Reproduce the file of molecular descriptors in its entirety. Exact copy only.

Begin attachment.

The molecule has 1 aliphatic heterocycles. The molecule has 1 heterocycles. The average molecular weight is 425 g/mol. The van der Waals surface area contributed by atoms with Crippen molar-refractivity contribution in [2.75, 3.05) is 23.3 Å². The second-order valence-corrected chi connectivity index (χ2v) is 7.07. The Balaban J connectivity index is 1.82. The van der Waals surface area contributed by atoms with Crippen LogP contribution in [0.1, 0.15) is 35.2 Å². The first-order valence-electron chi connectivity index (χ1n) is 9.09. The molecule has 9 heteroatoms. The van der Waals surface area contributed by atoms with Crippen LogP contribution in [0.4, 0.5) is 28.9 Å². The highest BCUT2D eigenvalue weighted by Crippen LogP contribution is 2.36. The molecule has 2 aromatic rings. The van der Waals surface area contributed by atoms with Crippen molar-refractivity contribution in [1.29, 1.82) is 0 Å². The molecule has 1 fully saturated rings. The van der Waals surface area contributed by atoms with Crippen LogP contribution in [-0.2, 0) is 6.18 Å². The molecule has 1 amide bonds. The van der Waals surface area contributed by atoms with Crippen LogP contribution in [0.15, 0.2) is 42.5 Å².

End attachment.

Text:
The molecule has 1 aliphatic heterocycles. The molecule has 1 heterocycles. The average molecular weight is 425 g/mol. The van der Waals surface area contributed by atoms with Crippen molar-refractivity contribution in [2.75, 3.05) is 23.3 Å². The second-order valence-corrected chi connectivity index (χ2v) is 7.07. The Balaban J connectivity index is 1.82. The van der Waals surface area contributed by atoms with Crippen LogP contribution in [0.1, 0.15) is 35.2 Å². The first-order valence-electron chi connectivity index (χ1n) is 9.09. The molecule has 9 heteroatoms. The van der Waals surface area contributed by atoms with Crippen LogP contribution in [0.4, 0.5) is 28.9 Å². The highest BCUT2D eigenvalue weighted by Crippen LogP contribution is 2.36. The molecule has 2 aromatic rings. The van der Waals surface area contributed by atoms with Crippen molar-refractivity contribution in [1.29, 1.82) is 0 Å². The molecule has 1 fully saturated rings. The van der Waals surface area contributed by atoms with Crippen LogP contribution in [-0.2, 0) is 6.18 Å². The molecule has 1 amide bonds. The van der Waals surface area contributed by atoms with Crippen LogP contribution in [0.15, 0.2) is 42.5 Å².